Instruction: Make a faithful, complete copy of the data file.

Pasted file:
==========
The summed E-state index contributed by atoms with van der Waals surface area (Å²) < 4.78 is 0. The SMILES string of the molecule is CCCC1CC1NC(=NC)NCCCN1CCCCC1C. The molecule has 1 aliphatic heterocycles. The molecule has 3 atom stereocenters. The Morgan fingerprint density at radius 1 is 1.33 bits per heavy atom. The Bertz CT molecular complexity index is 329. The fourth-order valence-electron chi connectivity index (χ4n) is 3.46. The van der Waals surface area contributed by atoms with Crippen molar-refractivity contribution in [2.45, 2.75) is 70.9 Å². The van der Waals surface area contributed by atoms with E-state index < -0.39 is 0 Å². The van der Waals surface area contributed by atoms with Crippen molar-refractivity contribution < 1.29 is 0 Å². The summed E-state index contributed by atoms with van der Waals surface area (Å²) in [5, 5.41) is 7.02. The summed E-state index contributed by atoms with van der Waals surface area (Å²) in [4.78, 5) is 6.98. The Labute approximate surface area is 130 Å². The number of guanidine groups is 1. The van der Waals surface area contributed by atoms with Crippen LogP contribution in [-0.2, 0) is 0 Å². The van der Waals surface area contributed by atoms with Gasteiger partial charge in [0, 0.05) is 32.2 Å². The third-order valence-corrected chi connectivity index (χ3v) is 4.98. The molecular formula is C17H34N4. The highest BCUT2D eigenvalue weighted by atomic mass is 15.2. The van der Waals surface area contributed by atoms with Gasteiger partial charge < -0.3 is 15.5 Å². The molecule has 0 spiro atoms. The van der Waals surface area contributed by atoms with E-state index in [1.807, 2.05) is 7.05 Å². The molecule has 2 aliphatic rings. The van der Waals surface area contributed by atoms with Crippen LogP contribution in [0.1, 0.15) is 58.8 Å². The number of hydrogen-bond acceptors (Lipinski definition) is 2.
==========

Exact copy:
The summed E-state index contributed by atoms with van der Waals surface area (Å²) < 4.78 is 0. The SMILES string of the molecule is CCCC1CC1NC(=NC)NCCCN1CCCCC1C. The molecule has 1 aliphatic heterocycles. The molecule has 3 atom stereocenters. The Morgan fingerprint density at radius 1 is 1.33 bits per heavy atom. The Bertz CT molecular complexity index is 329. The fourth-order valence-electron chi connectivity index (χ4n) is 3.46. The van der Waals surface area contributed by atoms with Crippen molar-refractivity contribution in [2.45, 2.75) is 70.9 Å². The van der Waals surface area contributed by atoms with E-state index < -0.39 is 0 Å². The van der Waals surface area contributed by atoms with Crippen molar-refractivity contribution < 1.29 is 0 Å². The summed E-state index contributed by atoms with van der Waals surface area (Å²) in [5, 5.41) is 7.02. The summed E-state index contributed by atoms with van der Waals surface area (Å²) in [4.78, 5) is 6.98. The Labute approximate surface area is 130 Å². The number of guanidine groups is 1. The van der Waals surface area contributed by atoms with Crippen LogP contribution in [-0.2, 0) is 0 Å². The van der Waals surface area contributed by atoms with Gasteiger partial charge in [0, 0.05) is 32.2 Å². The third-order valence-corrected chi connectivity index (χ3v) is 4.98. The molecular formula is C17H34N4. The highest BCUT2D eigenvalue weighted by atomic mass is 15.2. The van der Waals surface area contributed by atoms with Gasteiger partial charge < -0.3 is 15.5 Å². The molecule has 0 spiro atoms. The van der Waals surface area contributed by atoms with E-state index in [1.807, 2.05) is 7.05 Å². The molecule has 2 aliphatic rings. The van der Waals surface area contributed by atoms with Crippen LogP contribution in [0.1, 0.15) is 58.8 Å². The number of hydrogen-bond acceptors (Lipinski definition) is 2.